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¿Buenos días?

Over a year ago I wrote that a change was coming. Positive change, I'd hoped. I am still hoping for that positive change to happen as Corrections Corporation of America transitions out of Wilkinson County Correctional Facility, and Management and Training Corporation takes over its operation. As the change happens I will do my best to write about it so that it gets posted on the blogs for those who are interested. In the meantime I will share a story with you, for your reading enjoyment.

I have reached a point where I'm tired of frequently and repeatedly getting all of my meager possessions torn to bits during searches that occur because of the idiots around me who want to harm each other. As is the problem with modern society, these people focus on treating the symptoms and not the root cause of a problem. So when my neighbor decides to tear down the fixture housing the light in his cell and make knives out of it and I am the one that is awakened at 1:30 A.M. with cops beating on my door and yelling for me to get down on the ground... I ain't going.

Think about the predicament a prisoner is in with situations like that. Unless they want to get labeled as a snitch, they can't say anything about what another prisoner is doing, even though that prisoner might be making a weapon to harm others. For many of you it might seem like a cut and dry decision. It isn't. And in prison everyone pays for the decisions of the few.

So here is the entire group of SORT officers (like the SWAT you see on TV) on the night shift standing outside our door, yelling at me, shining lights in my eyes at 1:30 A.M. ...I've told you, I am not a morning person. The lead officer is of Mexican heritage, so I politely say "Buenos días" to him, jam my door so they are unable to open it, and cover the window so they can't see inside. Now they are stuck outside my door looking stupid.

I'm normally respectful and courteous to a fault, complying when the guards tell me to do something. Respect is a two-way street, though. The SORT officers finally regroup enough to decide the next step in protocol is to open the food port in the door and spray me with chemical agents. I was expecting it. When they got the flap to the food port unlocked and open, ready to spray me with their mace, they were met with my prison-issue pillow. The spray intended for me was now all over them instead. They try the crack all around the door with the same results, because I had been stuffing towels in the cracks. The mace finally did cover one side of my body, but I didn't even notice it at the time.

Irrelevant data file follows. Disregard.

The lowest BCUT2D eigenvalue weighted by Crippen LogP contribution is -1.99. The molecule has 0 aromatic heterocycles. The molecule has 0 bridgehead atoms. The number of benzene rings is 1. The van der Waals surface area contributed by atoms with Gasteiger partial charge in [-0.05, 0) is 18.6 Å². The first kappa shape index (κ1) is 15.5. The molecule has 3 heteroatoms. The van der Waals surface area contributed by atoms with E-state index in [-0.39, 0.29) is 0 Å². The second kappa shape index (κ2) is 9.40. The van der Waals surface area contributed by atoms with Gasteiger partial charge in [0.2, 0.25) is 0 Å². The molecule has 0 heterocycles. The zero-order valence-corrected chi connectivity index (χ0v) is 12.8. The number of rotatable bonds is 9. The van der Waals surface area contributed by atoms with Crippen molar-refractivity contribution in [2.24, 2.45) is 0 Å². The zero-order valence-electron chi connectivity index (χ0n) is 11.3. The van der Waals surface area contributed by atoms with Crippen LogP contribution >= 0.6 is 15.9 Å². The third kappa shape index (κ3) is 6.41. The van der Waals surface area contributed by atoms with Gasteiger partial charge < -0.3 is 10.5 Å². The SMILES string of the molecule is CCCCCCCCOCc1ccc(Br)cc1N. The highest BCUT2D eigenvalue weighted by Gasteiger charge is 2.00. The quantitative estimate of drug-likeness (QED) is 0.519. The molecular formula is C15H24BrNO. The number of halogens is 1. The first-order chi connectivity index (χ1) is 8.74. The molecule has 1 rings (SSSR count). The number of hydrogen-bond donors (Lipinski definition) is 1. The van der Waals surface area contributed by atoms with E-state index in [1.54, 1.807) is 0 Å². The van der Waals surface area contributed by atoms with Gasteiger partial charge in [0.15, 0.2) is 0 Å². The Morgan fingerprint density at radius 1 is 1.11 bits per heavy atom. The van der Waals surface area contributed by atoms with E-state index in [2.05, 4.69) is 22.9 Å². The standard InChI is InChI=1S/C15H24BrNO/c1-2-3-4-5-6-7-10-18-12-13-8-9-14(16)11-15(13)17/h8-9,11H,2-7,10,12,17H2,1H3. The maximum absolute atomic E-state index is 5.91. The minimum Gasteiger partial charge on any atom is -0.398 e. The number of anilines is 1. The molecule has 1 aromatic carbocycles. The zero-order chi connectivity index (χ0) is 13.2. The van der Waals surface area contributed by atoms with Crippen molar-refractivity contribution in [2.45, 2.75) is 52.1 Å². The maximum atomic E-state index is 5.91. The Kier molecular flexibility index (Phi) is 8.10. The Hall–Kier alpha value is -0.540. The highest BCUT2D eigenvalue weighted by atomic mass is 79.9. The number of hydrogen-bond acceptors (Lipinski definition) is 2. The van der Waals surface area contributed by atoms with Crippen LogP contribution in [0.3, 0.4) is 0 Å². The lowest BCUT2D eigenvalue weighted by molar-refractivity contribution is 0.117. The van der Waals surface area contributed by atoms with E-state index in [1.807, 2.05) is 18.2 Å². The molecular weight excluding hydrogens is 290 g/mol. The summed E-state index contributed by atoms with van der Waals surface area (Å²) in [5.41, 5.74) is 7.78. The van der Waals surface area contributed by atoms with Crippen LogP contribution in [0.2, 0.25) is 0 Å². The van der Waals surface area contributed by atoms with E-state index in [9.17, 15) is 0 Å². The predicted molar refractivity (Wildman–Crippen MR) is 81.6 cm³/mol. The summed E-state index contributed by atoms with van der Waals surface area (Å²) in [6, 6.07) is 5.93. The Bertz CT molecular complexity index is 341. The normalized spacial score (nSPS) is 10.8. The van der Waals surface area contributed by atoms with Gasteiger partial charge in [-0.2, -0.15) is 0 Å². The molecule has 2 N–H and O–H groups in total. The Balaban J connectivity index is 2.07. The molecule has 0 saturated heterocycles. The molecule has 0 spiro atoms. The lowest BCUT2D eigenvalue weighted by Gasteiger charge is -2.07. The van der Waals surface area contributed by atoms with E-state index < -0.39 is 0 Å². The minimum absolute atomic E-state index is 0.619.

Now imagine, fifteen SORT officers mingling outside this door covered in mace, trying to decide what to do next. One of them turns to his fellow officer and asks, "So, what do you say? Full gear?" Unless full gear includes a blowtorch, I don't think it would have helped them. Guards just aren't accustomed to this kind of resistance from most prisoners. I finally decided to let them in, since I'd made my point, I felt.

They went in and destroyed our cell, and I hated that for my roommate. He feels the same way I do about the situation though, or else I wouldn't have resisted the guards' intrusion. After they were done with "searching" the room, they had to take us to the clinic because they had used chemical agents. I admit, I was making them angry on purpose, laughing about how they looked standing around before I allowed them in the cell. A couple of them tried to get rough with me, pushing me into the wall, bruising me up, tightening the cuffs on my wrists. I've been through all that before.

After refusing to bother with medical staff taking my vital signs at the clinic, SORT escorted us back up the hall to our cell. On the way back I started telling them how they could have gone about things differently. During the whole time I was goading them I hadn't been disrespectful, but had been blunt in telling them that unless they were willing to go so far as to permanently maim me or kill me, there really was nothing they could do that I'd not been through already.

Before we got back to the cell I started yelling, "HONESTY! LOYALTY! INTEGRITY! RESPECT! THE CCA WAY!" over and over. And then I burst out laughing. They got the point. And as they put me back in my room I told them politely that if they came back in the same way they had come this morning, they could expect the same results. I'm still not a morning person.


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About Me

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Steven Farris is a prisoner who has been incarcerated since a month after his 16th birthday in 1998. Currently serving a life sentence without the possibility for parole, he is seeking to educate the public about the true nature of prison and the widespread and negative effects of the prison industrial complex. Steven has worked with both the National Prison Project of the ACLU, as well as the NAACP Legal Defense and Educational Fund in furthering this effort.

You can contact him directly at:
Steven Farris #R5580
P.O. Box 1889
Woodville, MS 39669-1889

Check out my other blog . . .


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